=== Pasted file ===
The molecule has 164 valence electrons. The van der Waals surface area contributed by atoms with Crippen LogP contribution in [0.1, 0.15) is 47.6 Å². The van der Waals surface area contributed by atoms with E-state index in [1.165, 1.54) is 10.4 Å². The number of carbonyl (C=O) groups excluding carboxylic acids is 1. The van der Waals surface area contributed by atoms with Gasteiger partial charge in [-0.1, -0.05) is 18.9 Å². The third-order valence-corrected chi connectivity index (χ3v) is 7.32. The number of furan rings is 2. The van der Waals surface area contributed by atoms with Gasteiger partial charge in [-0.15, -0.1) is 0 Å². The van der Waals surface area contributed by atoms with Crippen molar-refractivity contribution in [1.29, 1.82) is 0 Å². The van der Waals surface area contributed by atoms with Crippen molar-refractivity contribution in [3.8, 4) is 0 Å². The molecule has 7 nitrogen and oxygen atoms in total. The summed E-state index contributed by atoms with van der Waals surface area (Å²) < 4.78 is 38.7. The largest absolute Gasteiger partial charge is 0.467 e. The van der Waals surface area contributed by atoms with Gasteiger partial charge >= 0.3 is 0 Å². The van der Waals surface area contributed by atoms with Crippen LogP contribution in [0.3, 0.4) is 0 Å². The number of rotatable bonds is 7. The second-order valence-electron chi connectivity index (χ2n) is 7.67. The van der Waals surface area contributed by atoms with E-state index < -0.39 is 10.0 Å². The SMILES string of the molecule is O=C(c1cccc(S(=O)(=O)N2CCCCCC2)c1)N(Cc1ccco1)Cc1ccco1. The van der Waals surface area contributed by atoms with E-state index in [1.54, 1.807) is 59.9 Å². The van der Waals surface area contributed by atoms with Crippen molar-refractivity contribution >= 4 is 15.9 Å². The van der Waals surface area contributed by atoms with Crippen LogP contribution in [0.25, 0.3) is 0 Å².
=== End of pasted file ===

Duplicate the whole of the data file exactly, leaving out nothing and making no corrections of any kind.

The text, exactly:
The molecule has 164 valence electrons. The van der Waals surface area contributed by atoms with Crippen LogP contribution in [0.1, 0.15) is 47.6 Å². The van der Waals surface area contributed by atoms with E-state index in [1.165, 1.54) is 10.4 Å². The number of carbonyl (C=O) groups excluding carboxylic acids is 1. The van der Waals surface area contributed by atoms with Gasteiger partial charge in [-0.1, -0.05) is 18.9 Å². The third-order valence-corrected chi connectivity index (χ3v) is 7.32. The number of furan rings is 2. The van der Waals surface area contributed by atoms with Gasteiger partial charge in [-0.15, -0.1) is 0 Å². The van der Waals surface area contributed by atoms with Crippen molar-refractivity contribution in [1.29, 1.82) is 0 Å². The van der Waals surface area contributed by atoms with Crippen molar-refractivity contribution in [3.8, 4) is 0 Å². The molecule has 7 nitrogen and oxygen atoms in total. The summed E-state index contributed by atoms with van der Waals surface area (Å²) < 4.78 is 38.7. The largest absolute Gasteiger partial charge is 0.467 e. The van der Waals surface area contributed by atoms with Gasteiger partial charge >= 0.3 is 0 Å². The van der Waals surface area contributed by atoms with Crippen LogP contribution in [0.3, 0.4) is 0 Å². The number of rotatable bonds is 7. The second-order valence-electron chi connectivity index (χ2n) is 7.67. The van der Waals surface area contributed by atoms with E-state index < -0.39 is 10.0 Å². The SMILES string of the molecule is O=C(c1cccc(S(=O)(=O)N2CCCCCC2)c1)N(Cc1ccco1)Cc1ccco1. The van der Waals surface area contributed by atoms with E-state index in [1.54, 1.807) is 59.9 Å². The van der Waals surface area contributed by atoms with Crippen molar-refractivity contribution >= 4 is 15.9 Å². The van der Waals surface area contributed by atoms with Crippen LogP contribution in [0.25, 0.3) is 0 Å².